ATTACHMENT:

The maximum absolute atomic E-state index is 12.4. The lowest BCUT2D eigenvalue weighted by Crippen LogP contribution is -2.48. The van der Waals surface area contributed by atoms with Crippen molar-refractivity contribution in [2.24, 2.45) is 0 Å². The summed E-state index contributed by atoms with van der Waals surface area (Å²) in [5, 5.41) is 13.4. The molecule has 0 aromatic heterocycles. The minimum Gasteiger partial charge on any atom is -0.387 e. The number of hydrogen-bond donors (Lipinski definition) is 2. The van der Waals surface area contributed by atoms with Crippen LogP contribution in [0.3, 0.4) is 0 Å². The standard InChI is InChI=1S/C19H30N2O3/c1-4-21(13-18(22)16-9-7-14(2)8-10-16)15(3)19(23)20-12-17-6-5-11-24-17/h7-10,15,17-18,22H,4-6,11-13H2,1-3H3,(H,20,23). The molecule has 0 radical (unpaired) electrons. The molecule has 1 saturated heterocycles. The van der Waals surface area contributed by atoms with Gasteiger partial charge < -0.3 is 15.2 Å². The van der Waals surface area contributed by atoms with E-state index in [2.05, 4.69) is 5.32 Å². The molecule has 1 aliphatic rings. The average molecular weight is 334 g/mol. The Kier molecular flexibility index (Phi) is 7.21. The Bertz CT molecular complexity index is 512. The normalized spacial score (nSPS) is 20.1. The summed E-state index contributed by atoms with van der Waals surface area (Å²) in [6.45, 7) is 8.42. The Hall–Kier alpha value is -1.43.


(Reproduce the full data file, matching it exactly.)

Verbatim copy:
The maximum absolute atomic E-state index is 12.4. The lowest BCUT2D eigenvalue weighted by Crippen LogP contribution is -2.48. The van der Waals surface area contributed by atoms with Crippen molar-refractivity contribution in [2.24, 2.45) is 0 Å². The summed E-state index contributed by atoms with van der Waals surface area (Å²) in [5, 5.41) is 13.4. The molecule has 0 aromatic heterocycles. The minimum Gasteiger partial charge on any atom is -0.387 e. The number of hydrogen-bond donors (Lipinski definition) is 2. The van der Waals surface area contributed by atoms with Crippen LogP contribution in [0.3, 0.4) is 0 Å². The standard InChI is InChI=1S/C19H30N2O3/c1-4-21(13-18(22)16-9-7-14(2)8-10-16)15(3)19(23)20-12-17-6-5-11-24-17/h7-10,15,17-18,22H,4-6,11-13H2,1-3H3,(H,20,23). The molecule has 0 radical (unpaired) electrons. The molecule has 1 saturated heterocycles. The van der Waals surface area contributed by atoms with Gasteiger partial charge < -0.3 is 15.2 Å². The van der Waals surface area contributed by atoms with E-state index in [2.05, 4.69) is 5.32 Å². The molecule has 1 aliphatic rings. The average molecular weight is 334 g/mol. The Kier molecular flexibility index (Phi) is 7.21. The Bertz CT molecular complexity index is 512. The normalized spacial score (nSPS) is 20.1. The summed E-state index contributed by atoms with van der Waals surface area (Å²) in [6.45, 7) is 8.42. The Hall–Kier alpha value is -1.43.